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Delivering food to Mon County’s students

Write this down:

Put it in your phone, even.

That’s the site you’ll need to visit, if you haven’t already, to sign up for breakfast and lunch provided by Monongalia County Schools for the duration of the COVID-19 lockout.

Meals again went out Thursday after the service was suspended by the district following Gov. Jim Justice’s stay-at-home order earlier.

Volunteers took over the effort led by Justin Byers, the owner and operator of Morgantown’s Bartini Prime restaurant.

Thursday went smooth, save for one big exception, he said.

“We ran out of meals,” the restaurateur said.

“That’s why we really need people to sign up at the Feed Mon Kids site. We don’t want to turn anyone away.”
More than 1,500 meals, five apiece of breakfast and lunch, were packed and delivered to 16 locations across the county.

Thursday’s fare included beef bean burritos, calzones, French bread pizzas, toaster pastries, breakfast bars and more — plus milk and juice.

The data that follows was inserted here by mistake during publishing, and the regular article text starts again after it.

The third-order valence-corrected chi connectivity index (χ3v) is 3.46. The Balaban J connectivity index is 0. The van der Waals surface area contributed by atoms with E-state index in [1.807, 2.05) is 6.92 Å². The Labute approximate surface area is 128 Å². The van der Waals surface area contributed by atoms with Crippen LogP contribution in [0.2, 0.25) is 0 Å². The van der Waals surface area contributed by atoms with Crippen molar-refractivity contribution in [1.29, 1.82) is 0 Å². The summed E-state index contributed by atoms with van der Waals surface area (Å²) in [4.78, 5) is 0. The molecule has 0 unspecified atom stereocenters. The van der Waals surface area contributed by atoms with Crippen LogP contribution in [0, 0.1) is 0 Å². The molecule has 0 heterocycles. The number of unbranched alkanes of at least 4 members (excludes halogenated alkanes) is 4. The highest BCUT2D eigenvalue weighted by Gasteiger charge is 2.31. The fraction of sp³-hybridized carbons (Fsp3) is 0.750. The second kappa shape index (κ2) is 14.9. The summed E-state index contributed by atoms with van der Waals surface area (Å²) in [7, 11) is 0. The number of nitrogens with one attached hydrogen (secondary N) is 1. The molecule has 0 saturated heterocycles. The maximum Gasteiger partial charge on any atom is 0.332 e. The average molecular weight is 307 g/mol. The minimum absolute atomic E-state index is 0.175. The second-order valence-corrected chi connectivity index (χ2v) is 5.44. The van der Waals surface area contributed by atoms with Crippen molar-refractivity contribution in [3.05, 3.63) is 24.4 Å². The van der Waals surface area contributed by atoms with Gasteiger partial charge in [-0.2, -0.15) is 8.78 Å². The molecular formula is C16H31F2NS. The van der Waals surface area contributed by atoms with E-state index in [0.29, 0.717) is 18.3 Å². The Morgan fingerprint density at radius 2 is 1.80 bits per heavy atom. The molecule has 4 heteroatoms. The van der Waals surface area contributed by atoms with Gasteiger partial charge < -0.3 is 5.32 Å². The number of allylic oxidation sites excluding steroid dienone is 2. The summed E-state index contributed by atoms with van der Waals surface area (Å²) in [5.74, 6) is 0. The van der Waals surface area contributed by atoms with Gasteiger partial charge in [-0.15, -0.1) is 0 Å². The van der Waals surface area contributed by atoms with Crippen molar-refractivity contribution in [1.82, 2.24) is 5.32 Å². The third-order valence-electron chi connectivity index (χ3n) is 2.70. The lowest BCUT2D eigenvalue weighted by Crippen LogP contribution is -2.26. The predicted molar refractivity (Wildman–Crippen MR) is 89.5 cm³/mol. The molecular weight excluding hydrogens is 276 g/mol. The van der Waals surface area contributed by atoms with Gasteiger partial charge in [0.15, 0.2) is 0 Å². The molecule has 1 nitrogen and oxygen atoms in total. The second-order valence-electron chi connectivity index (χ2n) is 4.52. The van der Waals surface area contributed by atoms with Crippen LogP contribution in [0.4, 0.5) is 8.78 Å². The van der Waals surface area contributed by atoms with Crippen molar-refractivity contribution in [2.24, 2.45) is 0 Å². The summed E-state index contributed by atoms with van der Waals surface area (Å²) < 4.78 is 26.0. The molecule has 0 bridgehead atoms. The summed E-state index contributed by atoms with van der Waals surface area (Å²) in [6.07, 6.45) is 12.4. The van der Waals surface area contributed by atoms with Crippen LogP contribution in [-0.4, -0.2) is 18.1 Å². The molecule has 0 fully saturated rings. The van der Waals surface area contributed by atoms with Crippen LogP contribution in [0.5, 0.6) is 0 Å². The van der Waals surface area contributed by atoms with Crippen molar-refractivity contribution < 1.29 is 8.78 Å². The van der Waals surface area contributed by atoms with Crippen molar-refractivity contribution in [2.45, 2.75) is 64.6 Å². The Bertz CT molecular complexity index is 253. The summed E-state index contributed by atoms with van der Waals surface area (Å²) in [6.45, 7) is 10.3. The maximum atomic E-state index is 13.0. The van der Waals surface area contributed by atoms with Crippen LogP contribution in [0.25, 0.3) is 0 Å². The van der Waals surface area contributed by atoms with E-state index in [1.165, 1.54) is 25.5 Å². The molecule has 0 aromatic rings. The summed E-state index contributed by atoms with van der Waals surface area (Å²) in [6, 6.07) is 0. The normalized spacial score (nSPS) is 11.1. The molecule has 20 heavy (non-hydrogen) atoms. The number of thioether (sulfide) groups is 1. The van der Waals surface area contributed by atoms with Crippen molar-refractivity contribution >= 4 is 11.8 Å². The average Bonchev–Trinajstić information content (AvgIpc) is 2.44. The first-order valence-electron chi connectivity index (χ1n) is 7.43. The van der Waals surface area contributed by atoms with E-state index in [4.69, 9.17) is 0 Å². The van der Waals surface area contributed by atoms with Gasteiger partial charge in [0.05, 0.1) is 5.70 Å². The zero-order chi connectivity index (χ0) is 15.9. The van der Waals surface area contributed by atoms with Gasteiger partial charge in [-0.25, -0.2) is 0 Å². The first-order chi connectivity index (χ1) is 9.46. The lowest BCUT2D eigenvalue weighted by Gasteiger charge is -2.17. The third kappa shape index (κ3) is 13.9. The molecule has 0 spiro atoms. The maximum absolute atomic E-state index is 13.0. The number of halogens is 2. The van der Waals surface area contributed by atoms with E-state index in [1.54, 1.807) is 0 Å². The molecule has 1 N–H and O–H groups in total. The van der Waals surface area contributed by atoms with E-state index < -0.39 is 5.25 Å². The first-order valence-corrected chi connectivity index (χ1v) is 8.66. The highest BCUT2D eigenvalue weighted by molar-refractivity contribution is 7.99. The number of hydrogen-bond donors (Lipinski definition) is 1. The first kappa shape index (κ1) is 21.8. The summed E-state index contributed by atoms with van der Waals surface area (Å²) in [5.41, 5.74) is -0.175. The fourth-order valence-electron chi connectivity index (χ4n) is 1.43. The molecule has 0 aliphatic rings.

“It’s a challenge,” said Brian Kiehl, the district’s director of child nutrition services.

“You want that variety for the kids. You have to have a nutritional balance,” he said.
“Meals have to be able to go in the oven or microwave. This isn’t like what we make in the kitchen and serve in the cafeteria.”

The deliveries will be part of the district’s landscape for now.

Justice closed schools through April 20 as cases of the virus begin to mount.

Kiehl and Byers praised Thursday’s volunteers and Mon Board of Education President Ron Lytle did, too.

“They did a good job and I really want to thank them,” Lytle said.
“Justin and Brian, too. Justin stepped right in. He knows how to get things done.”
Lytle echoed Byers in stressing

Once you sign up, he said, you won’t have to again.

“You’ll be in the system,” he said.

And being in the system, Byers said, is where families whose children rely on meals from school cafeterias want to be — while their buildings are closed.

“Please, please go to that website,” he said.

Kiehl, meanwhile, was already at work on next week’s menu.

Meals will go out every Thursday while students are away from school.

Byers told him to plan for 2,500 meals next time, he said.

So goes the meal plan, Kiehl said.

“It’s our job to get these kids fed. And that’s what we’re gonna do.”

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